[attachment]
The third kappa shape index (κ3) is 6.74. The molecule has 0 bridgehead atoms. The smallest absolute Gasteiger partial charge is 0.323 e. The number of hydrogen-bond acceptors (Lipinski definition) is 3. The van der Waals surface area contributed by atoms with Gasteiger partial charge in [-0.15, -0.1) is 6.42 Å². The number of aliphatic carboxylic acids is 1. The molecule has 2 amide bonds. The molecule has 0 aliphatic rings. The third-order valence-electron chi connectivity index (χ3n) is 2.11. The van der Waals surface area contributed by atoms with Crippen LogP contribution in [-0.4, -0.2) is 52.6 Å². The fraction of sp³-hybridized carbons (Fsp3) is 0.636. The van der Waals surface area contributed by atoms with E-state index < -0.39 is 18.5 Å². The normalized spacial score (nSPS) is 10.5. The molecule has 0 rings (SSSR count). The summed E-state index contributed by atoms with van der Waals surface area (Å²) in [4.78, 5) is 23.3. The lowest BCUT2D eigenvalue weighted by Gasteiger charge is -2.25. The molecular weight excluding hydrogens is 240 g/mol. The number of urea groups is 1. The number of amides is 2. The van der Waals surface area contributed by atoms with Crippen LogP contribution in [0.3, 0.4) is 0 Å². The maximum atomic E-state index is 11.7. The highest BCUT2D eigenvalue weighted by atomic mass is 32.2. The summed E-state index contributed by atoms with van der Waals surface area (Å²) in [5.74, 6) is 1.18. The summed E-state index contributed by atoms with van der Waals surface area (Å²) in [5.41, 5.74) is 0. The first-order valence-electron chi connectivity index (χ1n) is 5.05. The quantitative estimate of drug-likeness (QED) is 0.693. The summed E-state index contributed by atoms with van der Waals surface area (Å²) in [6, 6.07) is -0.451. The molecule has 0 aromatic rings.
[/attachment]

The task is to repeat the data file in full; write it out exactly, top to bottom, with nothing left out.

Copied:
The third kappa shape index (κ3) is 6.74. The molecule has 0 bridgehead atoms. The smallest absolute Gasteiger partial charge is 0.323 e. The number of hydrogen-bond acceptors (Lipinski definition) is 3. The van der Waals surface area contributed by atoms with Gasteiger partial charge in [-0.15, -0.1) is 6.42 Å². The number of aliphatic carboxylic acids is 1. The molecule has 2 amide bonds. The molecule has 0 aliphatic rings. The third-order valence-electron chi connectivity index (χ3n) is 2.11. The van der Waals surface area contributed by atoms with Crippen LogP contribution in [-0.4, -0.2) is 52.6 Å². The fraction of sp³-hybridized carbons (Fsp3) is 0.636. The van der Waals surface area contributed by atoms with E-state index < -0.39 is 18.5 Å². The normalized spacial score (nSPS) is 10.5. The molecule has 0 rings (SSSR count). The summed E-state index contributed by atoms with van der Waals surface area (Å²) in [4.78, 5) is 23.3. The lowest BCUT2D eigenvalue weighted by Gasteiger charge is -2.25. The molecular weight excluding hydrogens is 240 g/mol. The number of urea groups is 1. The number of amides is 2. The van der Waals surface area contributed by atoms with Crippen LogP contribution in [0.3, 0.4) is 0 Å². The maximum atomic E-state index is 11.7. The highest BCUT2D eigenvalue weighted by atomic mass is 32.2. The summed E-state index contributed by atoms with van der Waals surface area (Å²) in [5.74, 6) is 1.18. The summed E-state index contributed by atoms with van der Waals surface area (Å²) in [5.41, 5.74) is 0. The first-order valence-electron chi connectivity index (χ1n) is 5.05. The quantitative estimate of drug-likeness (QED) is 0.693. The summed E-state index contributed by atoms with van der Waals surface area (Å²) in [6, 6.07) is -0.451. The molecule has 0 aromatic rings.